organdie and eoft wash silks develop
ing stylish waists by tho modo.
Tho quantity of material 30 incho?
wide required to mateo this shirt waist
for a lady having a 3G-inch bust moas
uro is 3 J yards.-May Manton.
POPULAR COLORS THIS SUMMER,
Fink in lovliest tinta will bo a very
favored color thia summer, and among
the beautiful dyes are anemone, alsc
known as valosquo, an old-roee
pink; Venus, a dclioate flesh tint;
azalea, a soft rose, tinged with silvei
Uko the "dawn" tint of other seasons;
thepherdess and Louis XVI. pinks are
tinged with faintest mauve liko thc
oki Pompadour and lilac shades, uni]
still deeper toned of thia esquieite
color copy the hnes of tho orchard,
chrysanthemum and sweet-pea blos
som. ?11 of these dyes combine beau
tifully with silver gray, resoda, mag
nolia, white, and some of the pale
yellow shades. The latter mixture is
like the "honeysuckle melango" of
colors used a year ago. Fink and
yellow French roses, jonquils and
geranium blossoms aro massed apon
some of Yirot's round hat; of black
or dark-green openwork straw.
Tailor gowns we have still with ust
and their materials aro English chev
iots, plain, mixed and in small checks.
The checks aro used for skirts with
plain dark jackets, whose labels are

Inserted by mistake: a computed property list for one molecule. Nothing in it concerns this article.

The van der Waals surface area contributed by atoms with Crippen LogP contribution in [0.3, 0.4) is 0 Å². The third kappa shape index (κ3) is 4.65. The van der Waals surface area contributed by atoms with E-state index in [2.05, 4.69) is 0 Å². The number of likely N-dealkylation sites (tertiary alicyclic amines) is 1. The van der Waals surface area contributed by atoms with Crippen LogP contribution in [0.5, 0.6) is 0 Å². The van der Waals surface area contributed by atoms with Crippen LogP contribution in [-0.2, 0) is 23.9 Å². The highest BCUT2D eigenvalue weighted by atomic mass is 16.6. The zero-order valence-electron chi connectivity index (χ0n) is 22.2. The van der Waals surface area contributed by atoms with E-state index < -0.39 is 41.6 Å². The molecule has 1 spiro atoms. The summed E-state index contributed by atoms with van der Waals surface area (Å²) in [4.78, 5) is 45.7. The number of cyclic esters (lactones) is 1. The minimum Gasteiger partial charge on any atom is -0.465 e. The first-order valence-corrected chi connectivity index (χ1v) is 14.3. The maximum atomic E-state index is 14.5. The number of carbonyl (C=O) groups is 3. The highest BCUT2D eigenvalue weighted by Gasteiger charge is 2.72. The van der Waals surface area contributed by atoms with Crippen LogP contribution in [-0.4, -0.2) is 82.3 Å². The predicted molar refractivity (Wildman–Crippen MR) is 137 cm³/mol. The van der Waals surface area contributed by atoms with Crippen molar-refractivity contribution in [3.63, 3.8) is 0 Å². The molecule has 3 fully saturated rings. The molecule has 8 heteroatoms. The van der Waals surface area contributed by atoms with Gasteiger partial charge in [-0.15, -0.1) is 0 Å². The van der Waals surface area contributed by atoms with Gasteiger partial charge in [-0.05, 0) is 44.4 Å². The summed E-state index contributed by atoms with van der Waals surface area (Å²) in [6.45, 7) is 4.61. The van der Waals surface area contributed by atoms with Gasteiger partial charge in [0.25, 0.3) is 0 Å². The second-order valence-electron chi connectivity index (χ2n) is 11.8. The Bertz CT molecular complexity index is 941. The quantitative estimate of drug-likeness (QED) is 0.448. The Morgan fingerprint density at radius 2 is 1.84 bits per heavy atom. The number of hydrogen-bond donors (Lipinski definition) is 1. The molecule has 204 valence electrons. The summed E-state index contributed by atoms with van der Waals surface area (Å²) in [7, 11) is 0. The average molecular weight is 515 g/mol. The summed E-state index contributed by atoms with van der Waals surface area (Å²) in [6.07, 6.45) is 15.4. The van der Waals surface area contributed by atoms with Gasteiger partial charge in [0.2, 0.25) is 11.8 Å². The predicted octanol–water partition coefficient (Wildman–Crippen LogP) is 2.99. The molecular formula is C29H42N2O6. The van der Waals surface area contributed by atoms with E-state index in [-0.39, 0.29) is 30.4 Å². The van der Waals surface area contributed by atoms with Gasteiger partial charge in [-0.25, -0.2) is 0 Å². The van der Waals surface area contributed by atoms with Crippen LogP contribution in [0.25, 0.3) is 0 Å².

faced with lighter goods harmonizing
with the skirts. Tho plain cheviots
are made with silk, invisibly buttoned,
provided with rolling collars and
three pookets-two hip pockets and
ono on tho breast. Who says tho wo
man advanceth not?
MADE WITH INVISIBLE DIVIDED COSTUME.
Hero is what promises to be ono of
the smartest costamos of tho season.
It is carried ont in plain cloth in a
A SilAItT CO.TTUME.
lovely new shado of gendarmo bino.
This gown is cut on quite a novel prin
ciple, and made with invisible divided
skirts. The apron fronts are fastened
on either side with silver buttons, con
troling delightfully with tho bluo of
HT WITH HL?U?? FllONT.
tho cloth. Tho bodico represents tho
very Jatc3t n?volty from Paris, and
will bo foand exceptionally becoming.
It is cat with pointed sides, and quito
i a simple habit back. Tho smart little
double-breasted vest is of white pique
? and above this ve3t, which is cut low,
! thero is a ohomisctto of Uno whito
lawn with a hemstitched edge. On
either side of the vc?t there arc silver
battons to correspond with thoso upon
i tho skirt.
HAT OP UOKSEHAIB LACE.
A large black hat of horsehair lace
hos a puffed cowa and failed brin:
of the lace, decorated with spangles,
A ruffle of the samo givos hoight at
; tho loft sido, whero it is snpportod bj
i black aigrette, with rhinestone ca
i boehon at its base. It is trimmed at
; the loft side with masses of green silk